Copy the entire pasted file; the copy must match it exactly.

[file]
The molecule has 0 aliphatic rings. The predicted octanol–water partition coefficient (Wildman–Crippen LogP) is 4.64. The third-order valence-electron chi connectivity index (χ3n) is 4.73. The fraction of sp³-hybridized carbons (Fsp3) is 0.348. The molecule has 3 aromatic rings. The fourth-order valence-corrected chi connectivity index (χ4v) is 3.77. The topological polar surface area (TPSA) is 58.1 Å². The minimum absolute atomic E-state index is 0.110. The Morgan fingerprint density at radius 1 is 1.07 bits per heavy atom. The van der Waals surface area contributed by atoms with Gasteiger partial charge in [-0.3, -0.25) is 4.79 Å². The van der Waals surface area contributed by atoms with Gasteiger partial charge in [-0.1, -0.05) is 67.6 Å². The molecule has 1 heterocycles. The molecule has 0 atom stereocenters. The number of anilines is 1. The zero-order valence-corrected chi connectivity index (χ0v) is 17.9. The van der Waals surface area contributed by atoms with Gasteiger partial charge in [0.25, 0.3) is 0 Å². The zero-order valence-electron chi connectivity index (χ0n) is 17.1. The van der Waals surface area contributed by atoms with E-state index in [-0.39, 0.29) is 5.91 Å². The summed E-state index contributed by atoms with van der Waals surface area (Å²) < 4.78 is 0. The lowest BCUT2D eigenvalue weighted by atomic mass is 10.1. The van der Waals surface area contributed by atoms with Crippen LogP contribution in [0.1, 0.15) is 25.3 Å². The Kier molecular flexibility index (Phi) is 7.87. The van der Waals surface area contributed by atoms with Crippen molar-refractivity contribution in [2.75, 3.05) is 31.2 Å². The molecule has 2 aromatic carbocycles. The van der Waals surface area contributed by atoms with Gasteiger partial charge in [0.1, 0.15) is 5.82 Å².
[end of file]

The molecule has 0 aliphatic rings. The predicted octanol–water partition coefficient (Wildman–Crippen LogP) is 4.64. The third-order valence-electron chi connectivity index (χ3n) is 4.73. The fraction of sp³-hybridized carbons (Fsp3) is 0.348. The molecule has 3 aromatic rings. The fourth-order valence-corrected chi connectivity index (χ4v) is 3.77. The topological polar surface area (TPSA) is 58.1 Å². The minimum absolute atomic E-state index is 0.110. The Morgan fingerprint density at radius 1 is 1.07 bits per heavy atom. The van der Waals surface area contributed by atoms with Gasteiger partial charge in [-0.3, -0.25) is 4.79 Å². The van der Waals surface area contributed by atoms with Gasteiger partial charge in [-0.1, -0.05) is 67.6 Å². The molecule has 1 heterocycles. The molecule has 0 atom stereocenters. The number of anilines is 1. The zero-order valence-corrected chi connectivity index (χ0v) is 17.9. The van der Waals surface area contributed by atoms with Gasteiger partial charge in [0.25, 0.3) is 0 Å². The zero-order valence-electron chi connectivity index (χ0n) is 17.1. The van der Waals surface area contributed by atoms with E-state index in [-0.39, 0.29) is 5.91 Å². The summed E-state index contributed by atoms with van der Waals surface area (Å²) < 4.78 is 0. The lowest BCUT2D eigenvalue weighted by atomic mass is 10.1. The van der Waals surface area contributed by atoms with Crippen LogP contribution in [0.1, 0.15) is 25.3 Å². The Kier molecular flexibility index (Phi) is 7.87. The van der Waals surface area contributed by atoms with Crippen molar-refractivity contribution in [2.75, 3.05) is 31.2 Å². The molecule has 2 aromatic carbocycles. The van der Waals surface area contributed by atoms with Gasteiger partial charge in [0.1, 0.15) is 5.82 Å².